Caseyboy- Getting hit by an uninsured motorist is slightly more aggravating than getting hit by an insured motorist. In each case there is a good possibility you are eating some of the cost, at least the deductible.

    Insurance companies are the money boys behind all of these nonsensical "proof of insurance" laws. Most policy holders buy uninsured motorist coverage, as they did prior to these laws. Uninsured motorist pay everyone but the guy they damaged - bail bondsmen, lawyers and the govt. Pretty much the same way it was before these laws were passed. The fines are a handy cash cow for state & local govts. Just as designed.

    At some point, some cronyist asshole (like Ray LaHood) will leave govt to join a company that sells an insurance-confirmation kill switch for cars. Congress gets the lobby cash and one day we wake up to learn we must have a little device that will prevent your car from starting if you can't prove you are paid up on your insurance. Sadly, some people will think this is a great idea.

    If we think lapsing on car insurance is a costly no-no, wait until that mofo Obamacare hits the ground.

  • Roy

    TXJ, you've left me confused. You second the idea of restitution (presumably from my first post, where I used the word). But then you deny that second by your second and third paragraphs (which starkly contrast with the drift of my second post, which, while it does not use the word restitution, using instead "responsibility", nonetheless hinges on the concept of restitution). Perhaps you can elaborate how you think it reasonable not to expect someone to be able to pay for damages they might cause (in contrast to willing to pay).

  • http://harqueb.us Mike S

    We always lose freedoms when the police can't be bothered to obey the law. Not only are they not punished for breaking the law, but they are rewarded with more power.

    Roy - do you think restitution means you are not responsible for your own financial well being? Does restitution mean you would not get uninsured motorist coverage, because you reasonably expect the other party to pay for any damages they cause you? What about hit-and-run accidents?

    It is not contradictory to believe in restitution, and also despise the Big Insurance industry and the creeping intrusive state which declares everyone guilty and requires you to carry documented proof of innocence.

    The problem is, the whole concept of auto insurance is backwards. It's like buying life insurance to cover in case you kill someone else rather than your own death. We buy insurance to pay other people for the harm we might cause them, instead of insuring against the possibility of something happening to us.

    And since the insurance is backwards, we put in place laws requiring people to have insurance or bonds. And then we require proof be shown at registration time. And then we require proof be shown any time a cop appears. It doesn't matter if the driver is very safe and cautious and never runs into anyone -- the crime isn't causing damage, the crime is not buying insurance and carrying proof.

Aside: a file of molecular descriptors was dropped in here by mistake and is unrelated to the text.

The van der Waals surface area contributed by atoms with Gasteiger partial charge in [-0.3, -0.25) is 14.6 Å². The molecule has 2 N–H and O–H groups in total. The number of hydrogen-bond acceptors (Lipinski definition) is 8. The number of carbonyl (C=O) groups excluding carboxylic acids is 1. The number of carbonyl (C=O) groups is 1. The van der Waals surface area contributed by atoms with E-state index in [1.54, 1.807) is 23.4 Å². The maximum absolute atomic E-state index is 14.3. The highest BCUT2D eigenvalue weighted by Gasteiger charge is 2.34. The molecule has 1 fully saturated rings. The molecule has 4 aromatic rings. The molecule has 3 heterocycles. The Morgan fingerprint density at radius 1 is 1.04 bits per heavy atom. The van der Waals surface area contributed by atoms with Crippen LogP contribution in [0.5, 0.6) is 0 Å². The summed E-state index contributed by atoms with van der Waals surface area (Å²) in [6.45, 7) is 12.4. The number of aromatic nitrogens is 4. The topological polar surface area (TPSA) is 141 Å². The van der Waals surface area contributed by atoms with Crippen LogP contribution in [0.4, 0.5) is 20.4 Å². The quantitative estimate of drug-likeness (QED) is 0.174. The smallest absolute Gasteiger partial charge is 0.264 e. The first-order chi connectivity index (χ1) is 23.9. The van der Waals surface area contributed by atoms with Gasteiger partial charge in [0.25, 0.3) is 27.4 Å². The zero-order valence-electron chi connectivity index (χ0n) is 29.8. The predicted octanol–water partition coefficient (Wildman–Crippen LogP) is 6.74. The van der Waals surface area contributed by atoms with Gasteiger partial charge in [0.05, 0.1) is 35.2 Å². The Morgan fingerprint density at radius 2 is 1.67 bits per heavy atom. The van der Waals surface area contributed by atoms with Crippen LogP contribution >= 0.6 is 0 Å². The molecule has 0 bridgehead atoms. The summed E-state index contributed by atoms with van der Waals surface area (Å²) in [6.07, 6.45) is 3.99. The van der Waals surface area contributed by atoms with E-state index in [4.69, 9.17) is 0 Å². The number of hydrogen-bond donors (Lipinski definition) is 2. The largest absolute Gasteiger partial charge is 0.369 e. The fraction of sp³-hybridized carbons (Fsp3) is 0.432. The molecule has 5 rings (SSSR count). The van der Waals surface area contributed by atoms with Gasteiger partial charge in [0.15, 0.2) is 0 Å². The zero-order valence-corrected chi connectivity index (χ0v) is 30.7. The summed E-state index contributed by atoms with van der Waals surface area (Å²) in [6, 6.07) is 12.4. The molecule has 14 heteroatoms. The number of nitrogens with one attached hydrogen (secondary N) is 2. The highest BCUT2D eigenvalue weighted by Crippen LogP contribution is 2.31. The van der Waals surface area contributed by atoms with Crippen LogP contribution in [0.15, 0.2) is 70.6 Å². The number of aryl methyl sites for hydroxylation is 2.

The right way 'round, you'd assume the risk of driving by insuring against damage happening to you. And if someone caused you damage, you'd take civil action against them for restitution, and they'd be criminally liable for harm caused. Neither insurance nor proof would be required because you are responsible for the risk you're taking, and the state would be a little smaller and police a little less intrusive & abusive.

  • Roy

    Mike, I like your reasoning because it flows from expecting one to take responsibility for themselves. But it does not include taking that responsibility to the point where one is responsible for what one does to others. Suppose we agreed on your scheme for insurance and use of civil courts to regain damages: what would happen if one wins a case against someone who does not have resources? Put a little differently, why should I pay a higher premium for insurance covering uninsured drivers? Why should I carry their load? I do carry such insurance because I know that others scorn responsibility for there actions and will attempt transferring costs to me. But I assume you agree with me that transfer involves a kind of theft on their part. When one drives one does not risk only one's own life and property. One also risks others' lives and properties. Same sort of thing with, eg, fire insurance and building codes. I think we can justify those sorts of actions as groups of people wrestle with what are acceptable risks. Anyone can build something that will not burn and will not cause any neighbors harm. But either one could not use it for any practical purpose or else one could not afford it. Insurance and codes involve trade offs among people who realize finiteness. Note, in passing, that traffic analog to fire codes is not only vehicle standards, but traffic laws.

  • Zach

    "At some point, some cronyist asshole (like Ray LaHood) will leave govt to join a company that sells an insurance-confirmation kill switch for cars. Congress gets the lobby cash and one day we wake up to learn we must have a little device that will prevent your car from starting if you can’t prove you are paid up on your insurance. Sadly, some people will think this is a great idea."

    We have just that situation in Kansas. Kansas recently made its DUI laws tougher, to include an ignition interlock device, required even for first time offenders; installation cost born by the convicted, for 6 or 12 months (I forget which). They cost somewhere between $500 and $1000 to install, and have to be periodically calibrated, again, cost to be born by the convicted. In related news, a major sponsor of this legislation is also heavily invested in a company that makes the only ignition interlock device allowed by this law. But MADD and the like only see "required ignition interlock" and get right behind this law.

  • TXJim

    Roy - Your question regarding my point about restitution was explained so well by Mike S I can't improve on it.